Spinning tales about pollination
Charlotte's Web-Spining Tales
Plants are vital to humans and many living things. Through pollination and resulting fertilization, plants produce necessities, such as food for nourishment, cotton for clothing, lumber for shelter and seeds for reproduction.
Pollination is the transfer of pollen in a flower from the anther (male) to the stigma (female). It may be intentional, incidental or accidental.
Methods of pollination are cross pollination (used by most plants) — the transfer of pollen from one flower to the stigma of another in a different plant of the same species by an insect, animal, wind or water; self pollination — the transfer of pollen to the stigma within the same flower through shedding; and artificial pollination — hand pollination by a human.
Performance varies in pollinators. Butterflies do not always efficiently pick up pollen with their bodies, legs or tongues, although they are helpful with pollinating certain plants. However, hummingbirds, with their long tubular bills, skillfully retrieve pollen from deep-throated flowers.
Actually, the exceptional pollinators are bees. They intentionally collect nectar for energy and pollen for protein, and nature helps them gather this pollen with fuzzy bodies, special hind legs and abdomens, and electrostatic charge.
Furthermore, some bees, especially bumblebees, buzz pollinate — move flight muscles rapidly, causing vibration in the anthers to better release pollen in self-pollinating plants like tomatoes. Because a large portion of food consumed is dependent on bees, they are worth billions to the global economy.
Albert Einstein supposedly estimated that humans would only exist for four years if bees disappeared, therefore the noticeable population decrease in these insects is alarming. Habitat loss and degradation threaten wild species. Consequently, growers rent or purchase bees (commercial crops are primarily pollinated by honey bees), but managed bees suffer from parasites, pathogens and pesticides.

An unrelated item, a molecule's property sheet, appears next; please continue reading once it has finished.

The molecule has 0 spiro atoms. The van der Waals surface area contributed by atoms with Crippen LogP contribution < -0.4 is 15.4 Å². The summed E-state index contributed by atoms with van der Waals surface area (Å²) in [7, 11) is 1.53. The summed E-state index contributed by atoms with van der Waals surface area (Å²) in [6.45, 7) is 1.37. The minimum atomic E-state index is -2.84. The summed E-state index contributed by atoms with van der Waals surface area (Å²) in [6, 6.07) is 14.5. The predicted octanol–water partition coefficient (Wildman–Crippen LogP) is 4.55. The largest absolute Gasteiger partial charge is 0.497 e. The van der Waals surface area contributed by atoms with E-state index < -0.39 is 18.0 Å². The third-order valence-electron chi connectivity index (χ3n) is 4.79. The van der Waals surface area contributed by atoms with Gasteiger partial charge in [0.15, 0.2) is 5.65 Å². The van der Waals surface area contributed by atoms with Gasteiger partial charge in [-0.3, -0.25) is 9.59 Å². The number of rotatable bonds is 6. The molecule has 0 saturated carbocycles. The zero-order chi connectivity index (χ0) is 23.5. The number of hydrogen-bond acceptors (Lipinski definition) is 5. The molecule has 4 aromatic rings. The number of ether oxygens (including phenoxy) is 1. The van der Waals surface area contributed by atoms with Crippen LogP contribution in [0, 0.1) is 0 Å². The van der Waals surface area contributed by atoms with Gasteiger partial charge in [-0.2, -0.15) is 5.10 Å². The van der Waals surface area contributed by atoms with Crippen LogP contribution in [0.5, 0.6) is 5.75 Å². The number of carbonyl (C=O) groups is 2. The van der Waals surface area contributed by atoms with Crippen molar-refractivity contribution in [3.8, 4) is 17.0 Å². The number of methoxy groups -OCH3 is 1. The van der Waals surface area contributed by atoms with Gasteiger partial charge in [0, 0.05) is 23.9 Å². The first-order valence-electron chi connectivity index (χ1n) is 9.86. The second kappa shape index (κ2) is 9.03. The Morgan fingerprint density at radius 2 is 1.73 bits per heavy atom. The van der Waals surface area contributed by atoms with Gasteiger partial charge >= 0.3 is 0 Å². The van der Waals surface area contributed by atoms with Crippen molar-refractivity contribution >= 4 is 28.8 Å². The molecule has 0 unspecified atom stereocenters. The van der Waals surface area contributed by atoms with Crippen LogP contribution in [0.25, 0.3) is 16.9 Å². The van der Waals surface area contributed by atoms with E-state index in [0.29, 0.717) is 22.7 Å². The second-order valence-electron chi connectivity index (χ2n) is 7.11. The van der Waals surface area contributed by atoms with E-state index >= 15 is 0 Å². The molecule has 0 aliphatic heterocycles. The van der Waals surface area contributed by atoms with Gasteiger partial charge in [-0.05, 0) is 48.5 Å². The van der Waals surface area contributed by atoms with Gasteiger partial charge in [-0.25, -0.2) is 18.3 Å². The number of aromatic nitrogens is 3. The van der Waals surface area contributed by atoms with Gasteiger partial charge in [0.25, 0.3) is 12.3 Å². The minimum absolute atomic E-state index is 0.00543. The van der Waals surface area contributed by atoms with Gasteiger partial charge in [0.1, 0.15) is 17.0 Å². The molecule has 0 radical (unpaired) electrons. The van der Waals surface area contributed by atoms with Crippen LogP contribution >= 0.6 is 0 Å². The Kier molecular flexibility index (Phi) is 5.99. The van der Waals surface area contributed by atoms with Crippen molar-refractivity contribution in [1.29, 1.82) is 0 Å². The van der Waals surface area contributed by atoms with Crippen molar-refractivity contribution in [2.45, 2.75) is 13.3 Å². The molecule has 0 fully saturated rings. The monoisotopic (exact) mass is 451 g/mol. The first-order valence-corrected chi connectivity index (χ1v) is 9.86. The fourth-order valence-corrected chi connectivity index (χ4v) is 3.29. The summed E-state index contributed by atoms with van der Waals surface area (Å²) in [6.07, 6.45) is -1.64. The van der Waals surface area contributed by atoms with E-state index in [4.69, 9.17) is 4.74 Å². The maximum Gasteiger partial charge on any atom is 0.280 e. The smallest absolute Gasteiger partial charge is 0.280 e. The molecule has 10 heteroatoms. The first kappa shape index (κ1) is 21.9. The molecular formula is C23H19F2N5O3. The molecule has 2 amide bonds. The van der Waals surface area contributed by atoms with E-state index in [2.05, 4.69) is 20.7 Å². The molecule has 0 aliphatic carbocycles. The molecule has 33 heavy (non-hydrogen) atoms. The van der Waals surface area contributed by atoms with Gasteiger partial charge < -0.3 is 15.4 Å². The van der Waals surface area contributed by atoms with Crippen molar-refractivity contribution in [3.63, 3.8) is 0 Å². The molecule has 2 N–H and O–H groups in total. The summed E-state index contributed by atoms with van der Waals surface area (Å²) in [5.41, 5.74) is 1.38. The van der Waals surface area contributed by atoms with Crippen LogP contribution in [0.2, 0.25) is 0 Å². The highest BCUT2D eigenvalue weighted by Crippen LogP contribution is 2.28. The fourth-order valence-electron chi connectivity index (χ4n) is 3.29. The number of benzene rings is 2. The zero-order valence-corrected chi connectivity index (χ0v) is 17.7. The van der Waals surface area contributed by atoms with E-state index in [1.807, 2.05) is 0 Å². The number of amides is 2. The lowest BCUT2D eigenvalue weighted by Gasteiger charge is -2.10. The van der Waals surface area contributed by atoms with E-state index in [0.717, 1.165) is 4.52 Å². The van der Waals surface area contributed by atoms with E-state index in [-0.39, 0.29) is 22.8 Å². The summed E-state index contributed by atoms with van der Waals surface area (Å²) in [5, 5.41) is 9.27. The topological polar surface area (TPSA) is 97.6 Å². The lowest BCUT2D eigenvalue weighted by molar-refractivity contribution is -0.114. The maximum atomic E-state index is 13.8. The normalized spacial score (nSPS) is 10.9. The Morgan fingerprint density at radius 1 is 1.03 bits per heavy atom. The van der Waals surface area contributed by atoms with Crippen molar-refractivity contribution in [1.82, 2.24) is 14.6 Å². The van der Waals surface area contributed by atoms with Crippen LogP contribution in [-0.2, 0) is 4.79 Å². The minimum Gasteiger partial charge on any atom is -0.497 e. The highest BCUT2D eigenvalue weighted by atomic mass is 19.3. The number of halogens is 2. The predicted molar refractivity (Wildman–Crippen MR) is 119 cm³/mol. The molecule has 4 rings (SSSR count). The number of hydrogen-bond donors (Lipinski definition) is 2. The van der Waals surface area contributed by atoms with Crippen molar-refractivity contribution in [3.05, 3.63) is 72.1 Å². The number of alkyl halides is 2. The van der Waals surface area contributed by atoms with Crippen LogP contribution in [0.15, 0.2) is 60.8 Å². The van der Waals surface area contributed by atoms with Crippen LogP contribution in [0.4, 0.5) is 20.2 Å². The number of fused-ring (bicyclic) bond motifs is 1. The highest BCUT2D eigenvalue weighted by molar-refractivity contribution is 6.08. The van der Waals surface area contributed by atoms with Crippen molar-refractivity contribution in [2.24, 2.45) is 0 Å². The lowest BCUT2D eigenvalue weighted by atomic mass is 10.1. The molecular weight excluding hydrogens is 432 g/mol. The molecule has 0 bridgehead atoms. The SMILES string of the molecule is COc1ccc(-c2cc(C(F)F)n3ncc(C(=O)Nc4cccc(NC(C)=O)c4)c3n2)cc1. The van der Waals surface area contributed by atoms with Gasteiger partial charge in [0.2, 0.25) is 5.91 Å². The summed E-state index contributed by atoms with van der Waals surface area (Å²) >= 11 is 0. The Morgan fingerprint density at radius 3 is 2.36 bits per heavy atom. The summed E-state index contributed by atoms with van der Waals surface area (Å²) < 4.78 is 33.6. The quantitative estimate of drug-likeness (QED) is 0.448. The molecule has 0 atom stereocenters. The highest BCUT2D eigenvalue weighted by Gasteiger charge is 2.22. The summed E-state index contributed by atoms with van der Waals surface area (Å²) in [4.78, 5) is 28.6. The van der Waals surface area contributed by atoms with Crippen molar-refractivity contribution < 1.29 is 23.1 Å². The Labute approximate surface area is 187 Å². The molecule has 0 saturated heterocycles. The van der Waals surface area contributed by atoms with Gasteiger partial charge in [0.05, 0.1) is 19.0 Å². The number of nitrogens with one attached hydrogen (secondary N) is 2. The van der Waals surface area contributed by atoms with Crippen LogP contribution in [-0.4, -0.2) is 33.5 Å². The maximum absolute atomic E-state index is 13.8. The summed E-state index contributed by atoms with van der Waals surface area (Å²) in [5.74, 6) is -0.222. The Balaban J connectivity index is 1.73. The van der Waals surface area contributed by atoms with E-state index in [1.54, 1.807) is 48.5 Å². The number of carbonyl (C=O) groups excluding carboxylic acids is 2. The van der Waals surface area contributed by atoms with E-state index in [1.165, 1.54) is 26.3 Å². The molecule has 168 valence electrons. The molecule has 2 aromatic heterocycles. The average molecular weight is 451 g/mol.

In some regions of China, where pesticides have discouraged bumblebees in apple and pear crops, artificial pollination is necessary.
Most essential is the pollination of trees. Besides providing food and shelter, trees are the lungs of the earth — they release oxygen. They also furnish fuel. Sunken, compressed trees ultimately become coal which fuels electricity. How about pines (conifers) which produce turpentine through the distillation of their resin?
Obviously, pollination is crucial. The sudden urge to swat annoying bees or destroy any pollinators should be repressed. These beings may determine whether there are delicious apples to savor or colorful flowers to smell. And these flowers will in turn attract needed pollinators.